QUESTION: When municipal garbage collection was privatized, the city-parish saved somewhere around 6 million to 8 million dollars (in mid-1980s dollars) a year and received a far superior garbage collection system. Now that the city-parish Department of Public Works has been reorganized, wouldn’t it would be a perfect time to commission a study by a qualified, impartial firm to determine if any or all of the separate DPW departments should be privatized?

ANSWER: Mayor-President Kip Holden says there are no current plans to study privatizing the DPW departments because that would be premature.

Approved by voters on Dec. 6, 2014, a plan, which went into effect Jan. 15, divides DPW into five departments: environmental services; transportation and drainage; maintenance; buildings and grounds; and fleet management and development. The yes votes were 58 percent of the 113,823 votes cast.

“I believe the public has already spoken from the standpoint of making DPW a series of smaller, more efficient and more effective organizations,” interim DPW Chief Bryan Harmon says. “There are already numerous activities throughout Public Works that have privatized support,” he adds. “As the new organization moves forward, we will continue to look at additional privatization.”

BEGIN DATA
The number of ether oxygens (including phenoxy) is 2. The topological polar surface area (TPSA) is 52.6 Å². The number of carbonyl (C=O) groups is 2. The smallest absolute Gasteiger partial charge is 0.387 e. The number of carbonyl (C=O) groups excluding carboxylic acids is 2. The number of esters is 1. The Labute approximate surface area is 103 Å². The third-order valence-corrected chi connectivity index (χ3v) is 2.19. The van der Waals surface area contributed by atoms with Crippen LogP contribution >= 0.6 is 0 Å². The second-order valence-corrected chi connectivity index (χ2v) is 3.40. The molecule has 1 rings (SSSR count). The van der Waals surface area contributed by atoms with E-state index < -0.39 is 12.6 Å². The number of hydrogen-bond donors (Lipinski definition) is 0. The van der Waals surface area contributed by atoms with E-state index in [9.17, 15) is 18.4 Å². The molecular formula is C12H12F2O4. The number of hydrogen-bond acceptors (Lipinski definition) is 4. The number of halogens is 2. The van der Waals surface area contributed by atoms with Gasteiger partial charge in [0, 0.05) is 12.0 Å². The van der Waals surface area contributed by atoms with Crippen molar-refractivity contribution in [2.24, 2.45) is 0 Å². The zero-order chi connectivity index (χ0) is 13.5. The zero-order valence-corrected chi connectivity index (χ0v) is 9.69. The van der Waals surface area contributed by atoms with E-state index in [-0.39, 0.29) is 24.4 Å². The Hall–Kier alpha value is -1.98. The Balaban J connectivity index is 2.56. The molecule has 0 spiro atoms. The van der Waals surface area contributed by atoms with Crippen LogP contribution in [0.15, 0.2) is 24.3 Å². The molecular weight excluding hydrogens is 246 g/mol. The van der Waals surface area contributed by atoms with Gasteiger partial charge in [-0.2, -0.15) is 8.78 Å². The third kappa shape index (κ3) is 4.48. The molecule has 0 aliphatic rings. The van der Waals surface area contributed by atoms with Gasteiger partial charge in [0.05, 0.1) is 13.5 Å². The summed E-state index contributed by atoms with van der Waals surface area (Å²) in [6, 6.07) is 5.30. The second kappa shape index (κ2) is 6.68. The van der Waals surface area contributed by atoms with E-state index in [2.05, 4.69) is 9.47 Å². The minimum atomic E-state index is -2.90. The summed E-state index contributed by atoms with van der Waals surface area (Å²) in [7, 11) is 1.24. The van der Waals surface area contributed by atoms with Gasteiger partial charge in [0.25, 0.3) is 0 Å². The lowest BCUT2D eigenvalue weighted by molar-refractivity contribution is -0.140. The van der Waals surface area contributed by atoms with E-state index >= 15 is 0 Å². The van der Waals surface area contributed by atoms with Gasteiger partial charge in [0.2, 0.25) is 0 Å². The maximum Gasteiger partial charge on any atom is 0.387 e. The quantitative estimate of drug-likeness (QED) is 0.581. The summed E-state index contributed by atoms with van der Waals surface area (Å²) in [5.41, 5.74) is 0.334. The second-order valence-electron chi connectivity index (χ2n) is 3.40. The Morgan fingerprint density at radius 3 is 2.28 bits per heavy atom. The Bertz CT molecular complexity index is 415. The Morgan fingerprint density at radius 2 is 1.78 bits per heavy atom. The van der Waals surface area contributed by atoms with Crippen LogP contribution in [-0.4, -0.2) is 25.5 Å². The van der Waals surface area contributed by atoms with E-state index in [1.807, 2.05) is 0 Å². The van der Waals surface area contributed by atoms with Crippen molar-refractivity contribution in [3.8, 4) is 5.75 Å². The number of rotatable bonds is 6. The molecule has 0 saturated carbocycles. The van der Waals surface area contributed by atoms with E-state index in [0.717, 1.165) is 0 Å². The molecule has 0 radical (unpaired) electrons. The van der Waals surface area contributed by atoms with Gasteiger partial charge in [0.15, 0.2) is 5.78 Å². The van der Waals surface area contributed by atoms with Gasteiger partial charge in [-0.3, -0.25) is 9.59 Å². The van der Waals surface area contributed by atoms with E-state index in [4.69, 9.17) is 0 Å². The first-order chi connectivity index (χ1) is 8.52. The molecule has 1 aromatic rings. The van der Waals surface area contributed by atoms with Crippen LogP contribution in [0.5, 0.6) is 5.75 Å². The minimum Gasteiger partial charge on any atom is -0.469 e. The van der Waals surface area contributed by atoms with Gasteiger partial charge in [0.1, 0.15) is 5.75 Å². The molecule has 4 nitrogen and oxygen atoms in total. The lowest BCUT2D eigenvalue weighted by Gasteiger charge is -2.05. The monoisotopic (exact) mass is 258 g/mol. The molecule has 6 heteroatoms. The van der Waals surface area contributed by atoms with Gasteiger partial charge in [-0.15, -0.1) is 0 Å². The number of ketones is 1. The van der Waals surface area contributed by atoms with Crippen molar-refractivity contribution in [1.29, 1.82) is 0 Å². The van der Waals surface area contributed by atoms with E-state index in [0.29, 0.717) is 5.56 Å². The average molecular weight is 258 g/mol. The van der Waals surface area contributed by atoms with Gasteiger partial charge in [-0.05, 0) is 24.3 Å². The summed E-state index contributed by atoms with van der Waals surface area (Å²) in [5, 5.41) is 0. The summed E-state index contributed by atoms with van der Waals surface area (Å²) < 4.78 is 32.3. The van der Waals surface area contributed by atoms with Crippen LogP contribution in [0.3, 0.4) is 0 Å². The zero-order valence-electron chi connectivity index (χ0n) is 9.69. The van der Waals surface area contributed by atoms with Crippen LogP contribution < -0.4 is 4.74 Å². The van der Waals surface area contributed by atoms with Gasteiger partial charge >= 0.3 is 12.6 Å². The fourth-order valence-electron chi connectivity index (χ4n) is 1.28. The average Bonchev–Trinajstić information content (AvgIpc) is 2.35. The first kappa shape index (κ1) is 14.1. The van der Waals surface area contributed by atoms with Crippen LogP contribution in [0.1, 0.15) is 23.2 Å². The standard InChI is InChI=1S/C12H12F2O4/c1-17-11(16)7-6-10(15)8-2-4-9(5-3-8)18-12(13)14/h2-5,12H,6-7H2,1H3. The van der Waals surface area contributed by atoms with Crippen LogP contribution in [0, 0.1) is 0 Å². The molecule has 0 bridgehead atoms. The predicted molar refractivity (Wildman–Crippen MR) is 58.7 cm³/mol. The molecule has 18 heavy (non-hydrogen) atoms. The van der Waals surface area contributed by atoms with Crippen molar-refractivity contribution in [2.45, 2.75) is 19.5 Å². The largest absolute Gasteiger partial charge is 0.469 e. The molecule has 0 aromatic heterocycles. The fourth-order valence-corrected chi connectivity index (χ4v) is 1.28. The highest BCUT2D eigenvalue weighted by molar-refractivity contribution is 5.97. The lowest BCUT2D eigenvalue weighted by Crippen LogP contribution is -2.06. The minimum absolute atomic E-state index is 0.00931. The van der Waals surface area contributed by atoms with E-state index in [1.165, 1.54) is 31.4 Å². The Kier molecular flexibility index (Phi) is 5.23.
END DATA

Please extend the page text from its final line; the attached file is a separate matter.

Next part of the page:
Holden adds that any decision to study privatization would rest on whether the reorganization plan is working. To do such a study now, he says, “would be a waste of the money we spent for the consultants” for the reorganization.

Not enough time?

QUESTION: The left turn signal at O’Neal Lane and Florida Boulevard (heading north on O’Neal and turning west on Florida) is way too short. Frequently in the mornings, there are more than 30 cars waiting to turn left and only 6 to 8 can make it on the arrow. Many people make poor decisions and drive the wrong way onto the feeder road heading west (timing it between cars coming). I have sat at that light for 12 minutes many times to make that turn. Can this be re-evaluated and corrected to make the left turn signal longer?

ANSWER: As we often do, we checked with city-parish traffic engineer Ingolf A. Partenheimer. And, as always, he sent us a prompt answer.

“I will get the signal engineer to look into the timings,” Partenheimer says. “We have had a big change in traffic flows as more and more people are finding this route.”

Thanks, Mr. P.!

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